WASHINGTON -- Senate Democrats on Wednesday unveiled their first budget plan in nearly four years, a proposal that sets up a lengthy fight with Republicans over the two parties’ stark differences on taxes, spending and the future of Medicare.
The Democratic plan, which Republicans instantly criticized, would reduce deficits by $1.85 trillion over 10 years and would replace the recent automatic spending cuts, called the sequester, with higher taxes and a different spending-reduction plan.
The struggle over ways to reduce the nation’s $16.7 trillion debt, and the trillions likely to accumulate in the future, dominated talk and debate all over Capitol Hill on Wednesday.
The mood was both tense and intense. At the Capitol, President Barack Obama met with House of Representatives Republicans. Upstairs, senators were rejecting, by 52 to 45, a Republican bid to take away funding for Obama’s health care plan, at least the 34th time that Congress has tried to end it.
In a nearby office building, Republican budget writers began crafting a 10-year deficit-reduction plan that Democrats disliked. Not far away, the Democratic-run Senate Budget Committee was countering with its own blueprint.Obama’s session with House Republicans was seen as the most crucial of his four meetings this week with different congressional caucuses. Republicans have run the House since 2011, and many were elected by expressing strong opposition to his fiscal and health care policies.
House Speaker John Boehner, R-Ohio, described the meeting, which covered a wide variety of topics, as “a frank and candid exchange of ideas.”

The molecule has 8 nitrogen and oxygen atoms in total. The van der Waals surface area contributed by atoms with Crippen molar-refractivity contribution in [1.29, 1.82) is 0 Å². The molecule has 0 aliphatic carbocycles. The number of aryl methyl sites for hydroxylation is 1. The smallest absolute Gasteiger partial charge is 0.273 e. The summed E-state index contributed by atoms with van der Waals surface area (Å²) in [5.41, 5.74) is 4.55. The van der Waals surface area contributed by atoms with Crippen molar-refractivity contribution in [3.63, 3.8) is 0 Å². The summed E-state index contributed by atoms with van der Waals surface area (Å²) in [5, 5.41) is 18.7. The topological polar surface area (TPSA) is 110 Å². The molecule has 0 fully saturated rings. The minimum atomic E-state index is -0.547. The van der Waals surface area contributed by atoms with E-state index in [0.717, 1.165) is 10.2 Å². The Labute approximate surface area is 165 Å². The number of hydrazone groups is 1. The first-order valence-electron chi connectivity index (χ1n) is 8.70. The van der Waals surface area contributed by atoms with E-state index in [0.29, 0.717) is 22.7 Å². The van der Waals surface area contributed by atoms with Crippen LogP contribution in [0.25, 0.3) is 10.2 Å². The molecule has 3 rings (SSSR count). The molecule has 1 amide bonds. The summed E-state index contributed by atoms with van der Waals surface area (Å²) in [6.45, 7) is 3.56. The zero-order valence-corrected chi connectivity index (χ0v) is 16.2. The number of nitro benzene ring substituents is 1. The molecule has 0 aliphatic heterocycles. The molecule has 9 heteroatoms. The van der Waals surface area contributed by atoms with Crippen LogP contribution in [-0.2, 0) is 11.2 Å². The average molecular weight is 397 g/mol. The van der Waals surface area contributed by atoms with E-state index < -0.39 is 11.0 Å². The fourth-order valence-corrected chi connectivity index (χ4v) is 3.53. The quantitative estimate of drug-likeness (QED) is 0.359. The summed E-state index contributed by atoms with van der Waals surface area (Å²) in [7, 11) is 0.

But, he warned, “there are some very real differences between our two parties, like issues: jobs, balancing the budget and what do we do to get our economy moving again. Republicans want to balance the budget. The president doesn’t. Republicans want to solve our long-term debt problem. The president doesn’t.”
Rank-and-file Republican members want Obama to offer a budget that would be in balance in a decade, as the Republicans have done.
“If you’re not going to have a 10-year time frame for a budget that ever balances, I don’t think that’s responsible,” said Rep. Greg Walden, R-Ore.
Walden did find the meeting cordial. “There was a pretty positive discussion about the need to address these entitlement programs. He said he’s for doing that,” Walden said.
Rep. Michael Grimm, R-N.Y., agreed, but like others he thought Obama was more concerned with helping Democrats get elected than with taking tough steps to reduce the debt.
“Republicans remain skeptical that the president looks at everything through a political optic to gain advantage in 2014,” Grimm said. “We need action. Words are great. But this was a step in the right direction.”
In the Senate, Democrats began a renewed push for a budget, after balking at such action for years. They’d been concerned that such a plan would become valuable ammunition for Republicans in the 2010 and 2012 elections. Budget plans are supposed to be road maps for the legislation that sets spending for government agencies and programs.
Republicans in recent months have turned the lack of a plan into a Democratic embarrassment, so Budget Committee Chairwoman Patty Murray, D-Wash., acted on Wednesday.